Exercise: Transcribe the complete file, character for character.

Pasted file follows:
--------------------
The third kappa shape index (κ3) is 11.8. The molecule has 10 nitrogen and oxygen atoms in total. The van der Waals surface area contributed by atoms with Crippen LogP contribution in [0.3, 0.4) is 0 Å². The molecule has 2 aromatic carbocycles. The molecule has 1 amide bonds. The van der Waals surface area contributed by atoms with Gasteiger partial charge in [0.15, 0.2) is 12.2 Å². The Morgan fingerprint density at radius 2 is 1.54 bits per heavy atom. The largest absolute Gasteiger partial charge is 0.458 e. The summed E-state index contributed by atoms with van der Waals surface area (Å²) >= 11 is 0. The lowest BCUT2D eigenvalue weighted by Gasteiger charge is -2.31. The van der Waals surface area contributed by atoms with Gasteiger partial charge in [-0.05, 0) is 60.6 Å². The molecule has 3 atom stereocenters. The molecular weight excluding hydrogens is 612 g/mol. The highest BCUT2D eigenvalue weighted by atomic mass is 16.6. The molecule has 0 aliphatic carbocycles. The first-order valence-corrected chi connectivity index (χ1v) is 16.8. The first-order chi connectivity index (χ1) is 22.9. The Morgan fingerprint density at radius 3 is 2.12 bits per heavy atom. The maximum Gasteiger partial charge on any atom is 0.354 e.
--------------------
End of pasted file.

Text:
The third kappa shape index (κ3) is 11.8. The molecule has 10 nitrogen and oxygen atoms in total. The van der Waals surface area contributed by atoms with Crippen LogP contribution in [0.3, 0.4) is 0 Å². The molecule has 2 aromatic carbocycles. The molecule has 1 amide bonds. The van der Waals surface area contributed by atoms with Gasteiger partial charge in [0.15, 0.2) is 12.2 Å². The Morgan fingerprint density at radius 2 is 1.54 bits per heavy atom. The largest absolute Gasteiger partial charge is 0.458 e. The summed E-state index contributed by atoms with van der Waals surface area (Å²) >= 11 is 0. The lowest BCUT2D eigenvalue weighted by Gasteiger charge is -2.31. The van der Waals surface area contributed by atoms with Gasteiger partial charge in [-0.05, 0) is 60.6 Å². The molecule has 3 atom stereocenters. The molecular weight excluding hydrogens is 612 g/mol. The highest BCUT2D eigenvalue weighted by atomic mass is 16.6. The molecule has 0 aliphatic carbocycles. The first-order valence-corrected chi connectivity index (χ1v) is 16.8. The first-order chi connectivity index (χ1) is 22.9. The Morgan fingerprint density at radius 3 is 2.12 bits per heavy atom. The maximum Gasteiger partial charge on any atom is 0.354 e.